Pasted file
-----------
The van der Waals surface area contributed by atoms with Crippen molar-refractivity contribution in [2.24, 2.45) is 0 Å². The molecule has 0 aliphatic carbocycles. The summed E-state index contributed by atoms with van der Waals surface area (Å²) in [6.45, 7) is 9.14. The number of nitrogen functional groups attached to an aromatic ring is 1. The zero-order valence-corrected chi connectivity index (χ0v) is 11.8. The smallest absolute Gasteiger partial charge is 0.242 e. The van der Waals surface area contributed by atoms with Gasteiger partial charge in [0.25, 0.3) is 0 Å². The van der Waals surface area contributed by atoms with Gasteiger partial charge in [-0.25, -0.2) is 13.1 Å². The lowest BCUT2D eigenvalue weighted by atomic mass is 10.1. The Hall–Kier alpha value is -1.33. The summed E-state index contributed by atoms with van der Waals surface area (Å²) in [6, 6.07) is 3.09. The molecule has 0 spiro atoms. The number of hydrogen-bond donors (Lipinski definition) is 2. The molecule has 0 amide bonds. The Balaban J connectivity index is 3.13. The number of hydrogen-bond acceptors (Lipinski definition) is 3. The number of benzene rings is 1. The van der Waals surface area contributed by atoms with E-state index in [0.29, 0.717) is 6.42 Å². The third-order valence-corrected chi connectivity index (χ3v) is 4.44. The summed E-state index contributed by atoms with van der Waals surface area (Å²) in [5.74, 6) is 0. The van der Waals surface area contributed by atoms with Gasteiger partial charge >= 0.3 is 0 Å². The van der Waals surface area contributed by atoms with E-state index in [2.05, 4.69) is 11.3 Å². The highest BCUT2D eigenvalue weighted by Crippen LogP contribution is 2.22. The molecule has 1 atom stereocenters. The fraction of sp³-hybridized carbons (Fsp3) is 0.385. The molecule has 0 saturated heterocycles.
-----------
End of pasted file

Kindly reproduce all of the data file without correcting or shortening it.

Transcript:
The van der Waals surface area contributed by atoms with Crippen molar-refractivity contribution in [2.24, 2.45) is 0 Å². The molecule has 0 aliphatic carbocycles. The summed E-state index contributed by atoms with van der Waals surface area (Å²) in [6.45, 7) is 9.14. The number of nitrogen functional groups attached to an aromatic ring is 1. The zero-order valence-corrected chi connectivity index (χ0v) is 11.8. The smallest absolute Gasteiger partial charge is 0.242 e. The van der Waals surface area contributed by atoms with Gasteiger partial charge in [0.25, 0.3) is 0 Å². The van der Waals surface area contributed by atoms with Gasteiger partial charge in [-0.25, -0.2) is 13.1 Å². The lowest BCUT2D eigenvalue weighted by atomic mass is 10.1. The Hall–Kier alpha value is -1.33. The summed E-state index contributed by atoms with van der Waals surface area (Å²) in [6, 6.07) is 3.09. The molecule has 0 spiro atoms. The number of hydrogen-bond donors (Lipinski definition) is 2. The molecule has 0 amide bonds. The Balaban J connectivity index is 3.13. The number of hydrogen-bond acceptors (Lipinski definition) is 3. The number of benzene rings is 1. The van der Waals surface area contributed by atoms with E-state index in [0.29, 0.717) is 6.42 Å². The third-order valence-corrected chi connectivity index (χ3v) is 4.44. The summed E-state index contributed by atoms with van der Waals surface area (Å²) in [5.74, 6) is 0. The van der Waals surface area contributed by atoms with Gasteiger partial charge >= 0.3 is 0 Å². The van der Waals surface area contributed by atoms with E-state index in [2.05, 4.69) is 11.3 Å². The highest BCUT2D eigenvalue weighted by Crippen LogP contribution is 2.22. The molecule has 1 atom stereocenters. The fraction of sp³-hybridized carbons (Fsp3) is 0.385. The molecule has 0 saturated heterocycles.